250-49-3 (N.R.) 9 1.0 1.2 0.5   17 1.1 1.0 2
255-70 (N.R.) 7 1.9 1.0 0.0   13 1.3 1.0 1
31-54-1 (N.R.) 5 1.0 1.3 0.3   4 1.0 1.0 0
40-57-11 (N.R.) 24 1.1 1.5 1.2   31 1.1 1.3 4
54-31-4 (N.R.) 75 1.1 1.5 0.3   82 1.5 1.6 0
'Apricot Honey' 20 1.8 1.3 0.3   19 1.0 1.0 6
'Debonaire' 7 1.0 1.0 0.5   3 1.0 1.0 1
'Dream' X 'Gunrei' 23 1.1 1.1 0.3   13 1.1 1.0 1
'Fred Lee' (N.R.) 52 1.5 1.3 1.5   59 1.0 1.5 7
'Garnet Royal' 20 1.0 1.3 0.4   23 1.0 1.1 4
'Heirloom' 34 1.3 1.4 1.5   34 1.0 1.4 5
'Ivan Anderson' 36 1.3 1.1 1.3   40 1.0 1.5 8
'Keepsake' 14 1.0 1.3 0.0   13 1.0 1.0 0
'Largesse' 5 1.0 1.1 0.8   4 1.0 1.0 0
'Malaguena' 8 1.0 1.2 1.3   9 1.0 1.3 2
'Merrymaker' 15 1.1 1.0 1.3   18 1.0 1.1 2
'Misty Plum' 7 1.0 1.0 1.5   18 1.0 1.0 1
'Painted Tips' 43 1.4 1.4 1.0   48 1.0 1.3 12
'Red Slippers' 33 1.1 1.3 0.9   28 1.0 1.2 6
'Saint James' 11 1.0 1.0 0.5   9 1.0 1.0 2
'Spring Bonnet' 11 1.3 1.5 0.0   9 1.0 1.0 2
'Stormcloud' 9 1.0 1.1 0.3   10 1.0 1.1 1
'Target' 7 1.0 1.1 0.1   4 1.0 1.0 0
'White Jade' 6 1.0 1.3 0.0   1 1.0 1.0 0
                   
Standards                  
'Kirin' ('Coral Bells') 6 1.0 1.0 0.0   3 1.0 1.0 1
'Formosum' 13 1.0 1.5 0.0   10 1.0 1.0 1
'Hinodegiri' 5 1.0 1.0 0.0   1 1.0 1.0 1
'Snow' 48 1.0 1.0 0.0   33 1.0 1.5 1
                   
LSDw 18 0.2 0.4 1.4 15 0.2 0.4 4
                   
Table 3 Key:
  z Listing includes named and unnamed Back Acres hybrids.
  y Type: 1 = wilt or burn; 2 = both wilt and burn.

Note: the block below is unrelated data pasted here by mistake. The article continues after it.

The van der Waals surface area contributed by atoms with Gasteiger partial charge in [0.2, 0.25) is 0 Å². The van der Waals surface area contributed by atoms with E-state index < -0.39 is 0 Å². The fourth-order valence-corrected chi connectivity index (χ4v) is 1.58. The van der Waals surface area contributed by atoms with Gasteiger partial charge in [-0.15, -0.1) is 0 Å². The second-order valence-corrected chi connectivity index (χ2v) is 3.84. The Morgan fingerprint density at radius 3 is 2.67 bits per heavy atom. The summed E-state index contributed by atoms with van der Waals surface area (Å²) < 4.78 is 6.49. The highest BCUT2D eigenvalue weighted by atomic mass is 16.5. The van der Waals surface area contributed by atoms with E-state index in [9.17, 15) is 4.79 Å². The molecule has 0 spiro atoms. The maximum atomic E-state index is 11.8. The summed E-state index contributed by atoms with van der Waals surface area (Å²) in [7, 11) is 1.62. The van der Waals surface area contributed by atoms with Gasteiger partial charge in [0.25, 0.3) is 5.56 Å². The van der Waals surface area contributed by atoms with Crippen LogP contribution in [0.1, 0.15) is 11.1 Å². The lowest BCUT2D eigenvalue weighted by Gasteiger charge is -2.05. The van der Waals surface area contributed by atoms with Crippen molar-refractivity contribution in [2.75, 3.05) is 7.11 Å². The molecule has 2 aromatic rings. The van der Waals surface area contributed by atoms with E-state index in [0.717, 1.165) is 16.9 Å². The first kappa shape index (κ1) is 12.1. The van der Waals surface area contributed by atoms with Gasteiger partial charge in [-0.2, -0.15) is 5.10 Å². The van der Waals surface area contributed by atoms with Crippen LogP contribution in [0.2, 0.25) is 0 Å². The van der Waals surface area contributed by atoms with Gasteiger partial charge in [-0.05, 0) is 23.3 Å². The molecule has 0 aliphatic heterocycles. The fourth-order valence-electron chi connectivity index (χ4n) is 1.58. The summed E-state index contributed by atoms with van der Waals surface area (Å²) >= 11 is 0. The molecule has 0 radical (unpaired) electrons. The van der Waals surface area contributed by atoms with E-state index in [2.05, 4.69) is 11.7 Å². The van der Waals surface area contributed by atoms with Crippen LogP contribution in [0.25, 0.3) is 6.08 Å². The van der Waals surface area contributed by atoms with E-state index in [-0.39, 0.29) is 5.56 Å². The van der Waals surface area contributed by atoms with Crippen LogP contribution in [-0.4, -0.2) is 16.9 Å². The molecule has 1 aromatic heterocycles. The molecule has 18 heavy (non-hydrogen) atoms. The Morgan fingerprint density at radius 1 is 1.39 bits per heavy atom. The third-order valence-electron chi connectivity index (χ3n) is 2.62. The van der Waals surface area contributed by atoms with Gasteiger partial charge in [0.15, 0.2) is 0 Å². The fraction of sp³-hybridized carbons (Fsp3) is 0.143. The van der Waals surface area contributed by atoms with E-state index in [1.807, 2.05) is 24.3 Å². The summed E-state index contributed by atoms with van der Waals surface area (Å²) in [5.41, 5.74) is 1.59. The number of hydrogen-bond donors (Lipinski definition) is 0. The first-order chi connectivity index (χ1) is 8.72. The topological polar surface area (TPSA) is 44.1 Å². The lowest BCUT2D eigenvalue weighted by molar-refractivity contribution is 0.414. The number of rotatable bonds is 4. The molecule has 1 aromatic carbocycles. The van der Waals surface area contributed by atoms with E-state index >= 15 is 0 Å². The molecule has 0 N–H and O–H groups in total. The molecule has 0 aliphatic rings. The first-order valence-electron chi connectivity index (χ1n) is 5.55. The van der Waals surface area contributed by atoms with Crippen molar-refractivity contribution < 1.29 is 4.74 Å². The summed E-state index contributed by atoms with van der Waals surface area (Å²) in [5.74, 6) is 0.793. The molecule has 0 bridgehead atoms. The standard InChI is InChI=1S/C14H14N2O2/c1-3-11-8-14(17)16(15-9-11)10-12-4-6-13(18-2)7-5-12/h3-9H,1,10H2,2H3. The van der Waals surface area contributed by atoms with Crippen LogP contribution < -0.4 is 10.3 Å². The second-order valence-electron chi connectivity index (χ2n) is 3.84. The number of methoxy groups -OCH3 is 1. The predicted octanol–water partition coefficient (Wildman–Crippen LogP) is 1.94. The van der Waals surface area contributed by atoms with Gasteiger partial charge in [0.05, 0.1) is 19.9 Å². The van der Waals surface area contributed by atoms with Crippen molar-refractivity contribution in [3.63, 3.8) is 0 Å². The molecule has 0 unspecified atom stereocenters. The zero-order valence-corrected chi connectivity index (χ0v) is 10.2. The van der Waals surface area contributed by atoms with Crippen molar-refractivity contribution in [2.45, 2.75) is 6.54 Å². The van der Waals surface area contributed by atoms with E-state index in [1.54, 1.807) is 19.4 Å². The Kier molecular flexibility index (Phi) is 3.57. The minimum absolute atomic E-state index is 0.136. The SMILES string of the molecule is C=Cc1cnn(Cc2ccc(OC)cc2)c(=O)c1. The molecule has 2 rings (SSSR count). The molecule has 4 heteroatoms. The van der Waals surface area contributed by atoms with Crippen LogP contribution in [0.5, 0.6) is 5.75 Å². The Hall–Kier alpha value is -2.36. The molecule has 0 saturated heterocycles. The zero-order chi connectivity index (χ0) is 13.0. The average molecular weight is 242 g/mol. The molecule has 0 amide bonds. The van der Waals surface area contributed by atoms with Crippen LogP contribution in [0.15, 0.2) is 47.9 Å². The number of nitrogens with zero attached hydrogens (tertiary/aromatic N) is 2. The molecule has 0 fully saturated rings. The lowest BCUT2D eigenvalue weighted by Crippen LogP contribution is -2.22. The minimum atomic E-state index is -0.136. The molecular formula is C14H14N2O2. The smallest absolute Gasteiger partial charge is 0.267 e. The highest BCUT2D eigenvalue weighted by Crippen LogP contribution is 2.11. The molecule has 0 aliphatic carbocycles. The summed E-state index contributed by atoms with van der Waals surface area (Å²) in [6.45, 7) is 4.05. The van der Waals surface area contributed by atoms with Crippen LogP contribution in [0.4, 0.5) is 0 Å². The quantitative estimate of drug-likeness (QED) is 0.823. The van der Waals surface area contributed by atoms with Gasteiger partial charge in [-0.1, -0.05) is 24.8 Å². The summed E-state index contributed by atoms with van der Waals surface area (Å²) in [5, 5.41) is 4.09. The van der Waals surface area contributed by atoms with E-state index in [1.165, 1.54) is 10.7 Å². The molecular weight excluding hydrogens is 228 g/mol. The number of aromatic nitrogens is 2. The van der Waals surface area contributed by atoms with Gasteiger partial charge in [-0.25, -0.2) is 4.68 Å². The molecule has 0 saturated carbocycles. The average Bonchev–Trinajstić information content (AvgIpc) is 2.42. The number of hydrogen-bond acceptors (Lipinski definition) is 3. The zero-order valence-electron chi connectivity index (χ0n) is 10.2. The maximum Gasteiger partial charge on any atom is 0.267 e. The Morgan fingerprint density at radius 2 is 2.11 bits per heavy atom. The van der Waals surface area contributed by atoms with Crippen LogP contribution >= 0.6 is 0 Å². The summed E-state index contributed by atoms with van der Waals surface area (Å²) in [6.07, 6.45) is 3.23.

x Location: 1 = top or bottom half; 2 = both top and bottom halves.
  w Bark split: 0=none; 1=upper half of canopy; 2=lower half of canopy; 3=both upper and lower halves.
  v Mean separation by Fisher's protected LS (P=0.05).
  (N.R.) Name not registered. 
                   

Conclusion
Mild fall and early winter temperatures followed by rapid drops in temperature are common in the southern U.S. and often result in injury or death of evergreen azaleas. Injury under these conditions may be exacerbated by nursery production practices of high fertilizer and water inputs. Under similar conditions, injury varied widely among cultivars in the hybrid groups Robin Hill, Holly Springs and Back Acres suggesting differences in rate of acclimation or overall cold hardiness. While injury to some cultivars was severe, only two plants had died by the end of the 2001 growing season, apparently from phytophthora root rot. This study provides information that may be useful in the selection of cultivars from these three hybrid groups for large-scale nursery production in areas where widely fluctuating fall or early winter temperatures are common.